“Markets are currently almost pricing in three more rate cuts by the end of next year, including one by the end of this year, but the chances are that the Fed’s stance will be more hawkish than markets and we could see a rise in bond yields in the near term,” said Masahiko Loo, portfolio manager at Alliance Bernstein.

“Markets want to hear that the Fed is there if needed, the Fed is a backstop,” Alec Young, managing director for global markets research at FTSE Russell, told Bloomberg TV. “There is concern, obviously, from trade, manufacturing, and we’re seeing that bleed into some job-growth weakness, and these are all the big questions that Chairman Powell is going to be getting.”

Further complicating the Fed's discussions, short-term U.S. interest rates shot up this week, with overnight repo rates rising to 7%, due largely to seasonal factors such as huge payments for taxes and bond supply. That prompted the New York Fed to conduct its first repo operation in more than a decade to inject funds to stressed money markets.

The New York Federal Reserve said late Tuesday it would conduct a repurchase agreement operation early on Wednesday “in order to help maintain the federal funds rate within the target range of” 2.00% to 2.25%. Jeffrey Gundlach, chief executive of DoubleLine Capital, said on Tuesday that the repo market squeeze makes it more likely that the Federal Reserve will resume expansion of its balance sheet “pretty soon.”

In FX, the dollar gained against all peers, paring most of Tuesday's losses, as money markets remained on edge and traders awaited Wednesday’s Federal Reserve policy decision. The pound retreated from the almost two- month high reached Tuesday; the currency was hit by inflation data and increasing pessimism of the Brexit deal being reached before the Oct. 31 deadline. The Norwegian krone was at the center of attention in the G-10, given that it risks volatility around its central bank decision on Thursday. Sterling traded at $1.2483, down 0.1% so far on the day, having hit a two-month high of $1.2528 as investors reversed their bets against the currency on fear of a no-deal Brexit at the end of next month.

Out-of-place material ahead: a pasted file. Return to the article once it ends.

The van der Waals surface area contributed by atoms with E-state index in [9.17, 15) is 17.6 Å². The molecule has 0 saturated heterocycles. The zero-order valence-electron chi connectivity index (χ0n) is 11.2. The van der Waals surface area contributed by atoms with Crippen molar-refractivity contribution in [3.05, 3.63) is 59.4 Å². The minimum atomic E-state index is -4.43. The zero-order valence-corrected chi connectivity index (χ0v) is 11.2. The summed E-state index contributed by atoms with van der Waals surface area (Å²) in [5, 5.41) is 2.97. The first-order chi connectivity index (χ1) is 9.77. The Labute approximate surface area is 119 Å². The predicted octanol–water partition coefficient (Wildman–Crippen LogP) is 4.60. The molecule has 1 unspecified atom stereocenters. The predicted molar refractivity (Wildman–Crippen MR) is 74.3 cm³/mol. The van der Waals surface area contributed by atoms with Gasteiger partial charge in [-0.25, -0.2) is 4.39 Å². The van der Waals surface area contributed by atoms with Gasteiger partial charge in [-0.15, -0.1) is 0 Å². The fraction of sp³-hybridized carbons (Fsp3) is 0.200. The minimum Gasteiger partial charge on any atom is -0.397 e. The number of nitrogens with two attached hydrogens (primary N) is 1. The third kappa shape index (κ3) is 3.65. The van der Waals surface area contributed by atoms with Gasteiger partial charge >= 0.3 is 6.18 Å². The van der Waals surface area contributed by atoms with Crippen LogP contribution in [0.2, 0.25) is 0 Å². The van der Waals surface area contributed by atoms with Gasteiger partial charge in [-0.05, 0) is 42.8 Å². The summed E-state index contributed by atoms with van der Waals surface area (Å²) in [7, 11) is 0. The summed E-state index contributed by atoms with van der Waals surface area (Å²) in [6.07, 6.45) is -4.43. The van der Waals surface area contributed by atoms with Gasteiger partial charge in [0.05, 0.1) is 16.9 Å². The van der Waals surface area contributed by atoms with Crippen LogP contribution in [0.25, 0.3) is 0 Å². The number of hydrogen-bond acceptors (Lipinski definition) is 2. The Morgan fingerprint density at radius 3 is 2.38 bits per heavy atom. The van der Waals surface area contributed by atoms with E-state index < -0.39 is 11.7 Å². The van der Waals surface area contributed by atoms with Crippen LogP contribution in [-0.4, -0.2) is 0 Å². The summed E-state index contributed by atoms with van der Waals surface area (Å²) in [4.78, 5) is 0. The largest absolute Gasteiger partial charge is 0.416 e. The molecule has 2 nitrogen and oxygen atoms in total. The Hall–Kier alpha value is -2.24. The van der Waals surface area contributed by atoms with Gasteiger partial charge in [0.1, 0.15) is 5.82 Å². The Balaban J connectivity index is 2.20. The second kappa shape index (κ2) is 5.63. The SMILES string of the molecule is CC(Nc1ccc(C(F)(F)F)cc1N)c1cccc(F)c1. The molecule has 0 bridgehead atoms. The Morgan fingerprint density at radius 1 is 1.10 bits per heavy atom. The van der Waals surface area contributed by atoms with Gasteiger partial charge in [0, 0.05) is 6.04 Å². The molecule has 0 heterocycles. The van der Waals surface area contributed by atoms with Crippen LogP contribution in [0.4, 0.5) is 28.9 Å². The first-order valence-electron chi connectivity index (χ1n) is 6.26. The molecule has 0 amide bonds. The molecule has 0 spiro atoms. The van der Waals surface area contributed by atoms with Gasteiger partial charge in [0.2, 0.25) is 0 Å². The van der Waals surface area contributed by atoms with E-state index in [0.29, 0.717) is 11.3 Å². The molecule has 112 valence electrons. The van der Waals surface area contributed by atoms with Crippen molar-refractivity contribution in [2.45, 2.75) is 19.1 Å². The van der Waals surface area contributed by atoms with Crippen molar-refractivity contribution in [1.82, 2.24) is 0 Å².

Gold was mostly flat at $1,502.10, while the 10-year U.S. Treasuries yield fell to 1.799%, compared with Friday’s 1-1/2-month high of 1.908% ahead of the Fed’s policy announcement on Wednesday.

Expected data include mortgage applications and housing starts. General Mills will report earnings.

Market Snapshot

  • S&P 500 futures down 0.1% to 3,003.25
  • STOXX Europe 600 up 0.08% to 389.66
  • MXAP down 0.1% to 158.87
  • MXAPJ up 0.06% to 511.04
  • Nikkei down 0.2% to 21,960.71
  • Topix down 0.5% to 1,606.62
  • Hang Seng Index down 0.1% to 26,754.12
  • Shanghai Composite up 0.3% to 2,985.66
  • Sensex up 0.3% to 36,576.19
  • Australia S&P/ASX 200 down 0.2% to 6,681.59
  • Kospi up 0.4% to 2,070.73
  • German 10Y yield fell 2.2 bps to -0.496%
  • Euro down 0.2% to $1.1053
  • Italian 10Y yield rose 7.7 bps to 0.581%
  • Spanish 10Y yield fell 1.9 bps to 0.267%
  • Brent futures down 1% to $63.91/bbl
  • Gold spot little changed at $1,501.66
  • U.S. Dollar Index up 0.2% to 98.41

Top Overnight Headlines from Bloomberg

  • The Fed bought $53.2 billion of U.S. securities on Tuesday to quell a liquidity squeeze, and said it would conduct another overnight repo operation of up to $75 billion Wednesday morning; the moves had markets reeling and underscored just how deep the structural problems in U.S. money markets have become
  • Under pressure from Wall Street and President Donald Trump, the Fed is widely expected to reduce interest rates, but its sharply divided policy panel may be reluctant to forecast further cuts
  • Saudi Arabia reassured anxious customers that crude exports will keep flowing as normal and its industry can recover quickly from the worst attack in its history; the kingdom restored about half of pre-attack capacity at the crucial Abqaiq facility